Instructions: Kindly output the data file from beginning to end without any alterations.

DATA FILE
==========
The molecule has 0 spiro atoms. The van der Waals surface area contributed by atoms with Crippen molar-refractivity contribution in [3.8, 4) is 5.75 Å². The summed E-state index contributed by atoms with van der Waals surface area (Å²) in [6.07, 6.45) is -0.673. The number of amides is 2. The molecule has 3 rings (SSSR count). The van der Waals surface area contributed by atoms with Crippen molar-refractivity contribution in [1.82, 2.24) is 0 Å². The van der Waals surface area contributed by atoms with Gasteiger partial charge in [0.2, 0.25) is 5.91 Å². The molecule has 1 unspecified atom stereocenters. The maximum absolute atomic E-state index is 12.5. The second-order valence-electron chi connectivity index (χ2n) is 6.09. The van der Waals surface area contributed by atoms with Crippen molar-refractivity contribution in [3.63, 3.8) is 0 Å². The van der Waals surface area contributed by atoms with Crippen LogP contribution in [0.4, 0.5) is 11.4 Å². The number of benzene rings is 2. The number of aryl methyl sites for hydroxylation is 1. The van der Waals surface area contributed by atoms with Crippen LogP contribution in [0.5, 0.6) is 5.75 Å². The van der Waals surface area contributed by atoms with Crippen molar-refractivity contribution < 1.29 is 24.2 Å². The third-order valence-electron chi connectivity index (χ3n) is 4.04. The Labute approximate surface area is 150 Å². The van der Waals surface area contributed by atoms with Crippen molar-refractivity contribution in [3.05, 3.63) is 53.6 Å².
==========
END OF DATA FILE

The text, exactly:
The molecule has 0 spiro atoms. The van der Waals surface area contributed by atoms with Crippen molar-refractivity contribution in [3.8, 4) is 5.75 Å². The summed E-state index contributed by atoms with van der Waals surface area (Å²) in [6.07, 6.45) is -0.673. The number of amides is 2. The molecule has 3 rings (SSSR count). The van der Waals surface area contributed by atoms with Crippen molar-refractivity contribution in [1.82, 2.24) is 0 Å². The van der Waals surface area contributed by atoms with Gasteiger partial charge in [0.2, 0.25) is 5.91 Å². The molecule has 1 unspecified atom stereocenters. The maximum absolute atomic E-state index is 12.5. The second-order valence-electron chi connectivity index (χ2n) is 6.09. The van der Waals surface area contributed by atoms with Crippen molar-refractivity contribution in [3.63, 3.8) is 0 Å². The van der Waals surface area contributed by atoms with Crippen LogP contribution in [0.4, 0.5) is 11.4 Å². The number of benzene rings is 2. The number of aryl methyl sites for hydroxylation is 1. The van der Waals surface area contributed by atoms with Crippen LogP contribution in [0.5, 0.6) is 5.75 Å². The van der Waals surface area contributed by atoms with Crippen molar-refractivity contribution < 1.29 is 24.2 Å². The third-order valence-electron chi connectivity index (χ3n) is 4.04. The Labute approximate surface area is 150 Å². The van der Waals surface area contributed by atoms with Crippen molar-refractivity contribution in [3.05, 3.63) is 53.6 Å².